The offering we were creating seems pretty simple at first glance. Users would replace their PCs with Thin Clients (or lock down their PCs to operate as thin clients) and use Terminal Services to run client software on our servers. We would also operate a Hosted Exchange mail system for them. But as you look at this environment it quickly becomes apparent how complex it is. For example, Exchange did not include an anti-SPAM system at the time and the third-party software available was both expensive and not geared to multi-tenant environments. Moreover, even Exchange did not fully support multi-tenant environments at the time. In fact, it was able to do so primarily via hacks that were extremely fragile. So we had to put together and manage a SpamAssasin-based anti-SPAM system in front of Exchange. Initially we manually provisioned Exchange for each new customer, but realized immediately that this was so fragile that we need to automate the process. The same was true for the directory structure on our Terminal Servers. Mis-configuration exposed one company’s data to another, and so automation was required to prevent operational error! Likewise at the time Anti-Spyware was in its infancy and the Anti-Spyware and Anti-Virus software categories were separate. Our Managed Service Provider included Symantec Anti-Virus software in their offering, but not any Anti-Spyware. Even though Symantec added Anti-Spyware support in a newer version the Managed Service Provider didn’t upgrade. Since we were the only customer who really cared about this capability they just prioritized the upgrade very low, so low that it didn’t occur during the life of PredictableIT. The result was that I had to build (and operate) our own Anti-Spyware solution using a variety of half-solutions. Why didn’t we just buy an existing Anti-Spyware solution? Well now there is a business plan issue I’ll get to in Part III. Not that there were many choices that clearly claimed support for Windows Terminal Services! Indeed we did a lot of dealing with the fact that much third-party software didn’t work in a Terminal Services environment, something else I’ll cover in a future installment. And keep in mind that back with Windows Server 2003 Terminal Services was an incomplete solution, with most users opting to license Citrix in order to complete it. Even simple things like handling remote printers didn’t really work in Terminal Services! And then there was the Managed Services Provider. I already mentioned that they didn’t provide Anti-Spyware, but that is just where the weaknesses began. Their patching policy, for example, was unacceptable for our environment. They would take weeks after Microsoft released a patch to deploy it to their systems, and then they would apply only the most critical fixes. Because we had lots of client users across multiple companies using our systems we needed them patched rapidly and completely. I had to take on the testing and deployment of Microsoft (and other) patches rather than leaving it to the Managed Service Provider.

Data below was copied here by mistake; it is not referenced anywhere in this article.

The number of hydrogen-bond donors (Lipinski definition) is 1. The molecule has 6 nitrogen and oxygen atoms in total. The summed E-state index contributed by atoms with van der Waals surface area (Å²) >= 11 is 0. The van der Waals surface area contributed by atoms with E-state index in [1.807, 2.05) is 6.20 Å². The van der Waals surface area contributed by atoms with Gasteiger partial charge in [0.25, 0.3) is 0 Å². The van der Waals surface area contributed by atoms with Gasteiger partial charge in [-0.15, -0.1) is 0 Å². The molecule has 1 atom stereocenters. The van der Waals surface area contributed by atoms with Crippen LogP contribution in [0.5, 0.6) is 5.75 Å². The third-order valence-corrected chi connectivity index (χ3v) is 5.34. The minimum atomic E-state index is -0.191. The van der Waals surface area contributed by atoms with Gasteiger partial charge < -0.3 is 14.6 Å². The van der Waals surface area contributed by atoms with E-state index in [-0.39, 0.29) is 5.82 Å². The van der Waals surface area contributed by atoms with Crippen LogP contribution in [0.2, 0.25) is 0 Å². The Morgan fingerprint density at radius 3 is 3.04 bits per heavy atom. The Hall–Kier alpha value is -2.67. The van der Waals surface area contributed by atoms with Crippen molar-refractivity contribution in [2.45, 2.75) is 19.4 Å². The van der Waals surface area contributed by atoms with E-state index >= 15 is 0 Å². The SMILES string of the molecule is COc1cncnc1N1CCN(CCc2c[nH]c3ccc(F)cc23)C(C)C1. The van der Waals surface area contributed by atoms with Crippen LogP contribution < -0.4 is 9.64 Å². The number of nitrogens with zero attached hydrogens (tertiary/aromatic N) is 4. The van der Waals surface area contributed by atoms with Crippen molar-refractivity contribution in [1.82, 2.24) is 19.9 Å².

While the basic idea of the service was quite simple the details of making it work in a way that could easily be resold to many users, and be supportable in that environment, were actually daunting. We inherited a Phase 0 operating environment out of the consulting project, then spent a great deal of effort creating the Phase 1 operating environment that we could use to take on and support other customers. In fact, when I think about how I spent my time over the course of the PredictableIT experience I would say that over 50% was dedicated to creating and actually running the operating environment. My title was President, but I now think I was more VP of IT Operations! My partner was CEO, yet he too spent a lot of time on the operations side (e.g., he setup and maintained SpamAssasin and a few other things we ran on Linux while I handled the Windows systems).
Thinking back on other time commitments is pretty revealing overall. Keep in mind that these things are bursty, so there were times when both my partner and I were 90% working on the business plan, or 90% working on testing, or 90% working on some marketing experiments, etc. But on an average basis I was 50% operations, 10% T&M, 20% Program Manager, 10% Test, 5% Dev, and 5% everything else. My partner took the brunt of the T&M work and I suspect it turned into 30% of his time. The rest was probably 10% operations, 30% Program Manager, 10% Test, 20% everything else. If you see problems with these percentages then so do I. But that I’ll leave that for the end of the series.
Having real customers and real customer problems tought us a lot in those first few months. We realized that in order to take on more than a very few additional customers we’d have to automate a lot of things. And as we thought this through we also realized that once automated we’d be able to take on vast numbers of customers. And as we plugged this into our business model and realized the potential economies of scale we got stars, or rather Clouds, in our eyes. In other words, the work required on our part to handle a few dozen clients was not much different from the work to be able to handle thousands of clients. So we changed our focus. We were going to go big.
In Part II I’ll explore the system and service we actually built, and in Part III the business aspects themselves and offer a retrospective on why we shuttered the company.